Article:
First Universalist Society in Franklin

Seeds of Spirituality

Two Places-Spiritual & Physical

By Jen Johnson, Guest Columnist

This week I found myself in two unexpected places. The first was an actual, physical place. The second is of the spiritual variety.

On Wednesday morning, I boarded a plane bound for Chicago from Logan airport. An older gentlemen, struggling to settle his brief case into the overhead bin, was holding up the line of passengers. He was my “row-mate” and I waited, with a perhaps less than patient expression on my face. He looked queryingly at me and I pointed to the window seat next to his. He moved aside ever so slightly and gruffly told me to “Go ahead.” His face was familiar, and his voice was unmistakably recognizable. I was to be row-mates for the next three hours with the longtime, now retired Massachusetts Representative in Congress, the first openly gay member of that institution. Barney Frank.

I’m a supporter and fan of the outspoken and liberal legislative powerhouse, but I got the distinct impression that he was not much into small talk. So I pulled out the latest issue ofThe Atlantic magazine while he scarfed a cranberry muffin and noisily rustled the pages of his New York Times. As I made my way through my magazine I came upon an article about the very gentlemen seated to my right, a positive review of his newly published memoir, Frank: A Life in Politics from the Great Society to Same Sex Marriage.So that’s how I found myself sailing atop a sea of clouds, seated just centimeters away from a dozing Barney Frank, while reading an article about Barney Frank. An unexpected place, indeed.

I bring this up because, well, it’s a cool story, isn’t it? (And there’s more to it. I did summon the courage to strike up a conversation and he signed his photo in the Atlantic article). But that’s not the only reason. I was struck by a quote from his book included in the article that relates to that unexpected spiritual place where I also found myself this week.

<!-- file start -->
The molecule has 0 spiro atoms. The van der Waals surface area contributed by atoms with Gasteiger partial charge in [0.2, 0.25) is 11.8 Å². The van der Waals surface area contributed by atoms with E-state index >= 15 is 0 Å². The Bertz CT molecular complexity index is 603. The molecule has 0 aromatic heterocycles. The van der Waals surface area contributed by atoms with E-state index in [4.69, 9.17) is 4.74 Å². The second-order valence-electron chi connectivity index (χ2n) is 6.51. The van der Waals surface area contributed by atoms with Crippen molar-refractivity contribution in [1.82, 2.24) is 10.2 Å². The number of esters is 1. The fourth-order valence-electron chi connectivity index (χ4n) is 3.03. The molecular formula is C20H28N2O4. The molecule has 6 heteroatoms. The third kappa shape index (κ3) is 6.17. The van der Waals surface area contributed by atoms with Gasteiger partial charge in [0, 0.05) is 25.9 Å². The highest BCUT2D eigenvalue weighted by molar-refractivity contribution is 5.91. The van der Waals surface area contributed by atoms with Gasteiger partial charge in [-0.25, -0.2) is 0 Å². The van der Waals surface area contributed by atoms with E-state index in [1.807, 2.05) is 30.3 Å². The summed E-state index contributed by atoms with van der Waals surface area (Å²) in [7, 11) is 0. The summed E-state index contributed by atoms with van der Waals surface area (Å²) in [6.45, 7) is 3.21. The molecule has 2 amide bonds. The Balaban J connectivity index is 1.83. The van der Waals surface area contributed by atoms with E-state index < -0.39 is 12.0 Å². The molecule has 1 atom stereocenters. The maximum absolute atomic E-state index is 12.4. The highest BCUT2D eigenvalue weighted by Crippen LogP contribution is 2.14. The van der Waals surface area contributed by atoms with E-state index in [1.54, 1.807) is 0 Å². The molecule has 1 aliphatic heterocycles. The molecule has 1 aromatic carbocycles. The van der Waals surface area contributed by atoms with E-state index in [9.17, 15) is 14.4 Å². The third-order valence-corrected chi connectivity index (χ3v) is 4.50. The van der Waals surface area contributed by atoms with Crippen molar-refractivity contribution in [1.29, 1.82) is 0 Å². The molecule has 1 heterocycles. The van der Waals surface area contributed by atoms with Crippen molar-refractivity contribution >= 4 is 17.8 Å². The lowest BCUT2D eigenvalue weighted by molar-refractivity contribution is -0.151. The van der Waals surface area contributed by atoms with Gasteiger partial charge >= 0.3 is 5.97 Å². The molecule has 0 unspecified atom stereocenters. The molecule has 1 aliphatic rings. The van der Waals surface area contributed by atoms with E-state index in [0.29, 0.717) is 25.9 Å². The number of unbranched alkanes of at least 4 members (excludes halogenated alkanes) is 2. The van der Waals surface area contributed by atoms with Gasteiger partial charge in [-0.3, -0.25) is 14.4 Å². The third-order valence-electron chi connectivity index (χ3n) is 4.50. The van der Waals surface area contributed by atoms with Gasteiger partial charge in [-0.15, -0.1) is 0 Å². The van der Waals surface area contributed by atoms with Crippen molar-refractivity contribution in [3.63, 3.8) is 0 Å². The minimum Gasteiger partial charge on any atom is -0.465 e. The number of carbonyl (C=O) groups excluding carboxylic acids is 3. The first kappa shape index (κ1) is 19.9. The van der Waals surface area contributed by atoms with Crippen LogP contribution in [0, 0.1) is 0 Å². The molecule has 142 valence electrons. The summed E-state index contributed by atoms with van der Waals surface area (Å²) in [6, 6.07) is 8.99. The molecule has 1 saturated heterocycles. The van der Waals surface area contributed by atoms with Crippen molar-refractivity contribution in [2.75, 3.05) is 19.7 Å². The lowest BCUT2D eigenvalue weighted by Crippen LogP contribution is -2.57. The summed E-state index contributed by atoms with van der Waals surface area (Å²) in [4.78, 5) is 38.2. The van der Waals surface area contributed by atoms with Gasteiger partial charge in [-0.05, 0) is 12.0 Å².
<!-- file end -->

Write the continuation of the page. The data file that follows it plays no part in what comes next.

“It took me far too long to achieve a happy, fulfilling domestic existence … Looking back, I think I was pretty good at my job. Now it is time to be good at life, and with Jim’s help, I think I can be.”

Jim is Frank’s husband, whom he fell in love with at the age of 67 and married in 2012. Frank’s his life trajectory is in one way the inverse of mine. I met my husband when I was 15 and married him at 24. I’ve been pretty good at domestic life, marriage and parenting, love and friendship, creating and managing a home and family. My job, well that’s another (rather dull) story.

Which takes me to that unexpected spiritual place, a point on a spiritual journey that began the very first day I walked into our meetinghouse. The reason for my trip to Chicago was to visit Meadville-Lombard Theological School, a UU seminary that educates, trains and nurtures those called to UU ministry. In the last year and a half, this is a call I have begun to hear in my own heart. One I never would have recognized if I had not found this beloved FUSF community.

Early in February, Barbara Aspland-Wolf, a graduate of Carol’s sermon-writing workshop, delivered a stirring sermon about winter and plants. She used the metaphor of the seed to describe those possibilities of the spirit and soul and intellect which lay dormant, hidden beneath the crust of earth and snow. But given the right conditions, some will emerge above the surface where they can flourish and grow in the warmth and light of spring.

We all contain those seeds of possibility. Barney Frank discovered the joy and and satisfaction of domestic life and intimate partnership which eluded him for so many decades. For me, this call to ministry, a life of service and witness, feels like something that has always been a part of me, a small seed tucked away and well protected.

Yet at FUSF, I experienced an awakening of spirit and a community that has so generously given me encouragement, support, love, and acceptance. Just the right conditions to allow for germination of that small seed. I am deeply grateful for all of you, and I look forward to witnessing all the seeds that will ripen and bloom within this beloved community.

Blessed be,

Jen Johnson


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We invite you to visit us at First Universalist Society in Franklin

Sunday services begin at 10 a.m. Children and youth religious education 10 a.m.

phone: (508) 528-5348


Our Meetinghouse is located at 262 Chestnut Street, Franklin, MA.

Our mailing address is: PO Box 316, Franklin, MA 02038